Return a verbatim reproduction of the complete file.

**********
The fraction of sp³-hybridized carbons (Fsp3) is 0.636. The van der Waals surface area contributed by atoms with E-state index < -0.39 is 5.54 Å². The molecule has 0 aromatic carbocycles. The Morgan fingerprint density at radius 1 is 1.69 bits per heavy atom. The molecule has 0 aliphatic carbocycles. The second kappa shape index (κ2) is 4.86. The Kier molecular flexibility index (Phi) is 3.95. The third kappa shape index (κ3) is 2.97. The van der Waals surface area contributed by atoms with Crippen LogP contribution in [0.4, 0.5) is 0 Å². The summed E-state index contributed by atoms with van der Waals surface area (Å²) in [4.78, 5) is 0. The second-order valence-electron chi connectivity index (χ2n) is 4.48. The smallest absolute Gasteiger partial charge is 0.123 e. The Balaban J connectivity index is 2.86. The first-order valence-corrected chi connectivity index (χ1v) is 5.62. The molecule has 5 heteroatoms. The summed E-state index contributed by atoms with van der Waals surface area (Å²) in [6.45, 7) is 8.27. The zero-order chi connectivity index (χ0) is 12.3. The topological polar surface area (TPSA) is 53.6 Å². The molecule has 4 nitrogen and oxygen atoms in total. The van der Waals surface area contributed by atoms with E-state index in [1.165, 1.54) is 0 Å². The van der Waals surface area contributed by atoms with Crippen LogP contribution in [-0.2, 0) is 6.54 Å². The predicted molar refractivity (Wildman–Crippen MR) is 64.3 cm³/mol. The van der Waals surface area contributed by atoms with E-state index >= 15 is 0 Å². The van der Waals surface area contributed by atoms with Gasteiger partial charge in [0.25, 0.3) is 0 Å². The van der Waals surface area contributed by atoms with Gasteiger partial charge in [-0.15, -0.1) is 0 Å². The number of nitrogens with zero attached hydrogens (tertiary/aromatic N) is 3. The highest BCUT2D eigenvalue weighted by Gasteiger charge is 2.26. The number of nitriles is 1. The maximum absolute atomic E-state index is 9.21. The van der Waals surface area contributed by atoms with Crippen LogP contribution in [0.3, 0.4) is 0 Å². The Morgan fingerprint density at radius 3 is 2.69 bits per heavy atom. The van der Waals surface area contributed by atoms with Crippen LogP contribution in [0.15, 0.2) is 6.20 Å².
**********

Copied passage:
The fraction of sp³-hybridized carbons (Fsp3) is 0.636. The van der Waals surface area contributed by atoms with E-state index < -0.39 is 5.54 Å². The molecule has 0 aromatic carbocycles. The Morgan fingerprint density at radius 1 is 1.69 bits per heavy atom. The molecule has 0 aliphatic carbocycles. The second kappa shape index (κ2) is 4.86. The Kier molecular flexibility index (Phi) is 3.95. The third kappa shape index (κ3) is 2.97. The van der Waals surface area contributed by atoms with Crippen LogP contribution in [0.4, 0.5) is 0 Å². The summed E-state index contributed by atoms with van der Waals surface area (Å²) in [4.78, 5) is 0. The second-order valence-electron chi connectivity index (χ2n) is 4.48. The smallest absolute Gasteiger partial charge is 0.123 e. The Balaban J connectivity index is 2.86. The first-order valence-corrected chi connectivity index (χ1v) is 5.62. The molecule has 5 heteroatoms. The summed E-state index contributed by atoms with van der Waals surface area (Å²) in [6.45, 7) is 8.27. The zero-order chi connectivity index (χ0) is 12.3. The topological polar surface area (TPSA) is 53.6 Å². The molecule has 4 nitrogen and oxygen atoms in total. The van der Waals surface area contributed by atoms with E-state index in [1.165, 1.54) is 0 Å². The van der Waals surface area contributed by atoms with Crippen LogP contribution in [-0.2, 0) is 6.54 Å². The predicted molar refractivity (Wildman–Crippen MR) is 64.3 cm³/mol. The van der Waals surface area contributed by atoms with E-state index >= 15 is 0 Å². The van der Waals surface area contributed by atoms with Gasteiger partial charge in [0.25, 0.3) is 0 Å². The van der Waals surface area contributed by atoms with Gasteiger partial charge in [-0.15, -0.1) is 0 Å². The number of nitrogens with zero attached hydrogens (tertiary/aromatic N) is 3. The highest BCUT2D eigenvalue weighted by Gasteiger charge is 2.26. The number of nitriles is 1. The maximum absolute atomic E-state index is 9.21. The van der Waals surface area contributed by atoms with Crippen LogP contribution in [0.3, 0.4) is 0 Å². The Morgan fingerprint density at radius 3 is 2.69 bits per heavy atom. The van der Waals surface area contributed by atoms with Crippen LogP contribution in [0.15, 0.2) is 6.20 Å².